- Scalable. Since Hadoop functions in a distributed environment, you can easily add more servers.
Hadoop Use Case
In this case study, we will discuss how Hadoop can combat fraudulent activities. Let us look at the case of Zions Bancorporation. Their main challenge was in how to use the Zions security team’s approaches to combat fraudulent activities taking place. The problem was that they used an RDBMS dataset, which was unable to store and analyze huge amounts of data.
In other words, they were only able to analyze small amounts of data. But with a flood of customers coming in, there were so many things they couldn’t keep track of, which left them vulnerable to fraudulent activities
They began to use parallel processing. However, the data was unstructured, and analyzing it was not possible. Not only did they have a huge amount of data that could not get into their databases, but they also had unstructured data.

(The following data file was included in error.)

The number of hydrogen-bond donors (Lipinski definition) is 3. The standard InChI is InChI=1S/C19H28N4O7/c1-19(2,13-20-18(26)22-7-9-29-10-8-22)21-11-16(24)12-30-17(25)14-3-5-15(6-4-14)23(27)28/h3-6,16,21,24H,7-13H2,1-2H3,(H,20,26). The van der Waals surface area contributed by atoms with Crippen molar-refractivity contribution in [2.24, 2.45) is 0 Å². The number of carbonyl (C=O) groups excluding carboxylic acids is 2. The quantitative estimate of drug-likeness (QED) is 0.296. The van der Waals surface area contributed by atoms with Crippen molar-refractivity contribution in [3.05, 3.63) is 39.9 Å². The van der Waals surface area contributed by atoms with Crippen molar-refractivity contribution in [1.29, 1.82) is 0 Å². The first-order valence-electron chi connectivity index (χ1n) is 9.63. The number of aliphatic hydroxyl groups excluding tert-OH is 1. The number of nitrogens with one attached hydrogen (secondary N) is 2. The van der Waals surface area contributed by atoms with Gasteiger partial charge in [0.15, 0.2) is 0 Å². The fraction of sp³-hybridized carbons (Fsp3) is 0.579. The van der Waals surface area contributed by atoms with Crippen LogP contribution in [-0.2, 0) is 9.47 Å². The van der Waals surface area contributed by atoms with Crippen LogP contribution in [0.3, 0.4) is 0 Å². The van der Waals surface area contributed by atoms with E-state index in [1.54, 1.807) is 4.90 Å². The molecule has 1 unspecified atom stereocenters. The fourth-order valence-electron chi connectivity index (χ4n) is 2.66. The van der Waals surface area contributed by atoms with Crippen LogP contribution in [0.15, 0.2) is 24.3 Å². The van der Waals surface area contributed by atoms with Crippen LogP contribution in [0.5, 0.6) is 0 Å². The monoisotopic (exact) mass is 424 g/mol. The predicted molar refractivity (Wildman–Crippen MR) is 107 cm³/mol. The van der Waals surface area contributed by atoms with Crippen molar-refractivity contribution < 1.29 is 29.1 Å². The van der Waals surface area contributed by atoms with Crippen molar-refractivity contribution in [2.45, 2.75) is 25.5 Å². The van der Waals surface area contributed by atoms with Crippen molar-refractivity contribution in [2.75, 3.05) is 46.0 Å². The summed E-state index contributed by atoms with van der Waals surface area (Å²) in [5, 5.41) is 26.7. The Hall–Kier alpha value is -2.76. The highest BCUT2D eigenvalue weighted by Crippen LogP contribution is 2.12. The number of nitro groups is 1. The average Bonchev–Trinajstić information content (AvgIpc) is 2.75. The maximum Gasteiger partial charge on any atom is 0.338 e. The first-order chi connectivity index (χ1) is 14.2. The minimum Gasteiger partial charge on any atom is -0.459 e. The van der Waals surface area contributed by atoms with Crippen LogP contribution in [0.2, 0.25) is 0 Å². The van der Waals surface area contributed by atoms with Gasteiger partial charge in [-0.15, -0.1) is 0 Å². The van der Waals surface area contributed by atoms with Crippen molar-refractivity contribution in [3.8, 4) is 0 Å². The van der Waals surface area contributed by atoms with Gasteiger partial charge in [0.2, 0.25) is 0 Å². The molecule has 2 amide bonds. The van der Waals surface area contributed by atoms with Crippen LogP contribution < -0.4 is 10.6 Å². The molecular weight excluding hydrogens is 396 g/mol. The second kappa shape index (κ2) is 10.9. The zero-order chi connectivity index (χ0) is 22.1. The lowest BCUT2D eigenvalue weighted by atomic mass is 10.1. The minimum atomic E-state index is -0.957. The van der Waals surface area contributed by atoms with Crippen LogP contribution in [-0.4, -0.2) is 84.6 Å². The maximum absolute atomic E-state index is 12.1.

Hadoop enabled the Zions’ team to pull all that massive amounts of data together and store it in one place. It also became possible to process and analyze the huge amounts of unstructured data that they had. It was more time-efficient, and the in-depth analysis of various data formats became easier through Hadoop. Zions’ team could now detect everything from malware, spears, and phishing attempts to account takeovers.
Challenges of Using Hadoop
Despite Hadoop’s awesomeness, it’s not all hearts and flowers. Hadoop comes with its own issues, such as:
- There’s a steep learning curve. If you want to run a query in Hadoop’s file system, you need to write MapReduce functions with Java, a process that is non-intuitive. Also, the ecosystem is made up of lots of components.